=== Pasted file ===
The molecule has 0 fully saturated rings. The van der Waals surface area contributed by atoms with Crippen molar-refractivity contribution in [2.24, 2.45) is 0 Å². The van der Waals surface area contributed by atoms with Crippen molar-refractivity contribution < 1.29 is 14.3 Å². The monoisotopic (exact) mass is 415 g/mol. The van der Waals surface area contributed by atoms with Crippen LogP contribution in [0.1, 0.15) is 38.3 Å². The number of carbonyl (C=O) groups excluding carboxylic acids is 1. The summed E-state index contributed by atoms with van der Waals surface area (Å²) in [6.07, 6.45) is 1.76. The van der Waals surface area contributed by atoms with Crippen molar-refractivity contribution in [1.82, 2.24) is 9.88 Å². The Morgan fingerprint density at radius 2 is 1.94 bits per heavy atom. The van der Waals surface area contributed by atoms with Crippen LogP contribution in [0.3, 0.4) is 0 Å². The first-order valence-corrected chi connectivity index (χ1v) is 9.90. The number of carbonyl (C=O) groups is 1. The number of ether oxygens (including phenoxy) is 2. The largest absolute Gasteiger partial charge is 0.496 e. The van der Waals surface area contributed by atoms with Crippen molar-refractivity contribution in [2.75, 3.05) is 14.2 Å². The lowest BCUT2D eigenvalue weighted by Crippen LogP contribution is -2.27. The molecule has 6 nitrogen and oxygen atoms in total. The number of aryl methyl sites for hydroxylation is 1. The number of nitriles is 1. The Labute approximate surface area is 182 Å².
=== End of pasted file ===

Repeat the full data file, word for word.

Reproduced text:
The molecule has 0 fully saturated rings. The van der Waals surface area contributed by atoms with Crippen molar-refractivity contribution in [2.24, 2.45) is 0 Å². The van der Waals surface area contributed by atoms with Crippen molar-refractivity contribution < 1.29 is 14.3 Å². The monoisotopic (exact) mass is 415 g/mol. The van der Waals surface area contributed by atoms with Crippen LogP contribution in [0.1, 0.15) is 38.3 Å². The number of carbonyl (C=O) groups excluding carboxylic acids is 1. The summed E-state index contributed by atoms with van der Waals surface area (Å²) in [6.07, 6.45) is 1.76. The van der Waals surface area contributed by atoms with Crippen molar-refractivity contribution in [1.82, 2.24) is 9.88 Å². The Morgan fingerprint density at radius 2 is 1.94 bits per heavy atom. The van der Waals surface area contributed by atoms with Crippen LogP contribution in [0.3, 0.4) is 0 Å². The first-order valence-corrected chi connectivity index (χ1v) is 9.90. The number of carbonyl (C=O) groups is 1. The number of ether oxygens (including phenoxy) is 2. The largest absolute Gasteiger partial charge is 0.496 e. The van der Waals surface area contributed by atoms with Crippen molar-refractivity contribution in [2.75, 3.05) is 14.2 Å². The lowest BCUT2D eigenvalue weighted by Crippen LogP contribution is -2.27. The molecule has 6 nitrogen and oxygen atoms in total. The number of aryl methyl sites for hydroxylation is 1. The number of nitriles is 1. The Labute approximate surface area is 182 Å².